"Shallow, confused, then dead."
''I love you," Park says.
"Wherefore art thou," Eleanor answers.
"I’m not kidding," he says.
"You should be."

Set over the course of one school year in 1986, ELEANOR AND PARK is the story of two star-crossed misfits – smart enough to know that first love almost never lasts, but brave and desperate enough to try. When Eleanor meets Park, you’ll remember your own first love – and just how hard it pulled you under.

Review: I've always harshly judged romance in the books I read; it's always too fast, too unbelievable, too just-written-for-sex-appeal. But for me, Eleanor & Park was different. Wonderfully different. It was sweet, beautiful, and heartbreaking. It didn't take long for Park to fall for Eleanor, but she held back, hesitant to believe in young love. Eleanor struggles with wanting a happy relationship with Park and trying to hide her horrible family life: the abusive step-father, the absent father, the mom and four younger siblings trapped. Park will yell a thousand i-love-yous before Eleanor would whisper one. They're two misfits: Park is half-Korean in a white-majority neighborhood, and Eleanor is the weird fat girl from a broken family. Another thing I enjoyed about this book was how the author treated Eleanor's weight.  It's presented simply as a physical characteristic of Eleanor, not as some hurdle she has to overcome in order to be happy. I loved the third person POV that switched between the two of them because it allowed the reader to observe Eleanor and Park fall in love with each other.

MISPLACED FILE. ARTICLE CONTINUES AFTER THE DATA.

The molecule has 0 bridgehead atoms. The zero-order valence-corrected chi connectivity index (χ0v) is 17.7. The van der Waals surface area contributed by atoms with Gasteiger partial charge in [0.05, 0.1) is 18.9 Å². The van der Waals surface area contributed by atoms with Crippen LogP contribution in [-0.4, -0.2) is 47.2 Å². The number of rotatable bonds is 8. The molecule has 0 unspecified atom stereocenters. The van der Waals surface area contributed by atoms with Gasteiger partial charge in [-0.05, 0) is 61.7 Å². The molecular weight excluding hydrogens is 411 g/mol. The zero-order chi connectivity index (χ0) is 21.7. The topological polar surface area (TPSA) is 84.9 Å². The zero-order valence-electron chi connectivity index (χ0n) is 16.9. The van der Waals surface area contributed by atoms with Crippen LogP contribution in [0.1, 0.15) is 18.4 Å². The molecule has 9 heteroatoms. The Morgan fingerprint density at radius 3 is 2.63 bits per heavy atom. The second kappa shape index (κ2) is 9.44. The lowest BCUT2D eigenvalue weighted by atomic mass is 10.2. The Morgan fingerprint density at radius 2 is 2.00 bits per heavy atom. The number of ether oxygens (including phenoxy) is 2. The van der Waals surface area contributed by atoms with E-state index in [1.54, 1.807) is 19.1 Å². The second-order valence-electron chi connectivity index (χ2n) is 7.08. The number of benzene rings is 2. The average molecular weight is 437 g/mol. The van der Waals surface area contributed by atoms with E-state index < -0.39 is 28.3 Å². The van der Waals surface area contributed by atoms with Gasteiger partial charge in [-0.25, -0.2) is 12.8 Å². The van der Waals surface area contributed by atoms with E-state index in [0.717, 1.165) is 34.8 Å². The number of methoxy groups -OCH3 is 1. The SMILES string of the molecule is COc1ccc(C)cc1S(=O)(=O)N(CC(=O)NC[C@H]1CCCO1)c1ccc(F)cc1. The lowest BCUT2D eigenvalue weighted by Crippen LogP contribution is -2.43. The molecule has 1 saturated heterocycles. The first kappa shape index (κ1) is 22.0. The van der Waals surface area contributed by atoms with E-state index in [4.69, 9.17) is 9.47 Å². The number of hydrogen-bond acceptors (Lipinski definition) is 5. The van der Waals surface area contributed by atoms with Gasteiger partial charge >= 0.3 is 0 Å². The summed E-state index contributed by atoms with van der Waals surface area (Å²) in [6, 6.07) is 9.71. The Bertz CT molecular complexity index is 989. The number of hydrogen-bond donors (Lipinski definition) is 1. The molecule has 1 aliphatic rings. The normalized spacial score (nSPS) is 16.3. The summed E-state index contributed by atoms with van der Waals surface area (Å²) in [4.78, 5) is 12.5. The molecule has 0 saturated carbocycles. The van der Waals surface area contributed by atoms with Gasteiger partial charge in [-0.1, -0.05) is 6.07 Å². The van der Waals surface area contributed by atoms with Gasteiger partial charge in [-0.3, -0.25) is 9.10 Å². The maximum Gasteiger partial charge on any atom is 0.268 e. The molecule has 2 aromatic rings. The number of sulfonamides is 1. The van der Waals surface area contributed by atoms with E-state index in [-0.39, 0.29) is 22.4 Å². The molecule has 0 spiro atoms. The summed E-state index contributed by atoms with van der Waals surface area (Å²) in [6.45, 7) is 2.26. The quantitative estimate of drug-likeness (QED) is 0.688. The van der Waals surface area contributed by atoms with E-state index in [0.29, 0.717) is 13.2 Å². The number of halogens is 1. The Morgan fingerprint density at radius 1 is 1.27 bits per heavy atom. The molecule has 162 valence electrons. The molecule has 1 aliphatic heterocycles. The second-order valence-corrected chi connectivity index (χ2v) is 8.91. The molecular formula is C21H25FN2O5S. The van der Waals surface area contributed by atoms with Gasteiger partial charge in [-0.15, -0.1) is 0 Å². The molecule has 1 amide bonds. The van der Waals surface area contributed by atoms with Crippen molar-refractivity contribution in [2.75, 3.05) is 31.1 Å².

Wednesday, April 10, 2013

False Sight

Title: False Sight

Author: Dan Krokos

Rating: 5 stars

Summary: All Miranda wants is a normal life. She's determined to move past the horrible truth of her origin as a clone so she can enjoy time with her boyfriend, Peter, and the rest of her friends at school. But Miranda quickly learns that there's no such thing as normal - not for a girl who was raised to be a weapon. When one of her teammates turns rogue, it begins a war that puts the world in jeopardy. Now Miranda must follow her instincts - not her heart - in order to save everything she's fought so hard to keep. with the image of a terrible future seared into her mind, what will she have to sacrifice to protect the people she loves?